Big TV events – the Super Bowl, the Oscars, the annual American Idol finale – aren’t just good for the networks that air them, they’re also good for the Internet.
The number of viewers who are simultaneously online is increasing every year, reports Nielsen Wire. On average, 10% of TV viewers are also visiting social networks such as Facebook or Twitter or browsing the Web during major events.
During this year’s high-rated Oscars, with almost one-third of the available TV audience tuning in to the broadcast, more than 13% of viewers were also on the Web. Comparatively, nearly 26% of TV households watched the 2009 Oscars, with 8.7% surfing the Web simultaneously.
That trend held true for the Super Bowl as well, with 47.4% of households watching the underdog New Orleans Saints beat the favored Indianapolis Colts and 14.5% hanging out on line to tweet about it. Last year, more households – 49.1% — watched the game, but fewer people, 12.8%, were online.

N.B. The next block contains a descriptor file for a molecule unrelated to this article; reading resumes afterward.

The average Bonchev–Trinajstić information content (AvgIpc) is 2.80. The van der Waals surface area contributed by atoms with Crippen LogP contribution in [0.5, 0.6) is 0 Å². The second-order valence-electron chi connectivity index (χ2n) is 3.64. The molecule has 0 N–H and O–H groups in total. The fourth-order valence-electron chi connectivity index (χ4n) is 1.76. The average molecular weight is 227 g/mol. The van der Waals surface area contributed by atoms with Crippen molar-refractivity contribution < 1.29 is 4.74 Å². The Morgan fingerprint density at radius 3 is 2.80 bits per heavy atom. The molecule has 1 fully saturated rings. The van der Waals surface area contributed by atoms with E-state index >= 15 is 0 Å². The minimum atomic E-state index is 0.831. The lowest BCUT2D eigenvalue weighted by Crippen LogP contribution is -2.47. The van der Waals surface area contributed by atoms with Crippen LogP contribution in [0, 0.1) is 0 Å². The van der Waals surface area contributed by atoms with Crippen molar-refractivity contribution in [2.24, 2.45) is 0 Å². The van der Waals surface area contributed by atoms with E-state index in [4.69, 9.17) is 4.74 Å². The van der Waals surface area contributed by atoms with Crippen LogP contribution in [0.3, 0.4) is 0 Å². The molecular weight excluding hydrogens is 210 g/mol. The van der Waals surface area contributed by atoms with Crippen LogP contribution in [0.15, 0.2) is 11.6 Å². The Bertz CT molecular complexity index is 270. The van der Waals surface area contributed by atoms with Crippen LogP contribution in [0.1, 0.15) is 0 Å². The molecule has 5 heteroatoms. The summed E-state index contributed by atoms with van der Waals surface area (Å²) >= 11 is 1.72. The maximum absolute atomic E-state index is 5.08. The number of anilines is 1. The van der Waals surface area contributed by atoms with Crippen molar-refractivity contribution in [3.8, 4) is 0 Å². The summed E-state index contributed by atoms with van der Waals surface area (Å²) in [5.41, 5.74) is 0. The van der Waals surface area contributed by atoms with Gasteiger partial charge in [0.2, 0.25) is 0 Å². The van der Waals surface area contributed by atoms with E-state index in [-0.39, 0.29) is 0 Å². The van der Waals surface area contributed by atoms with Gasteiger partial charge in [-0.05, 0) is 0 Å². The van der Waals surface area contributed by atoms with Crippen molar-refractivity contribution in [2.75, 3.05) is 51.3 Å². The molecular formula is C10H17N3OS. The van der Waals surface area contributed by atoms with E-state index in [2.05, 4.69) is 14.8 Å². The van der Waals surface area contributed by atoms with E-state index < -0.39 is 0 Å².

Lesson learned? The Internet may be fragmenting people’s time, but it only helps big-event TV. We’re social animals and we love to experience those cultural events together – hence Oscar parties and Super Bowl parties – and participating online is nothing if not one big virtual party. And no one has to deplete their wallet or mess up their kitchen to throw an online party, although I’m still a fan of the old-fashioned way of watching TV’s biggest events: lots of friends, lots of food, lots of fun.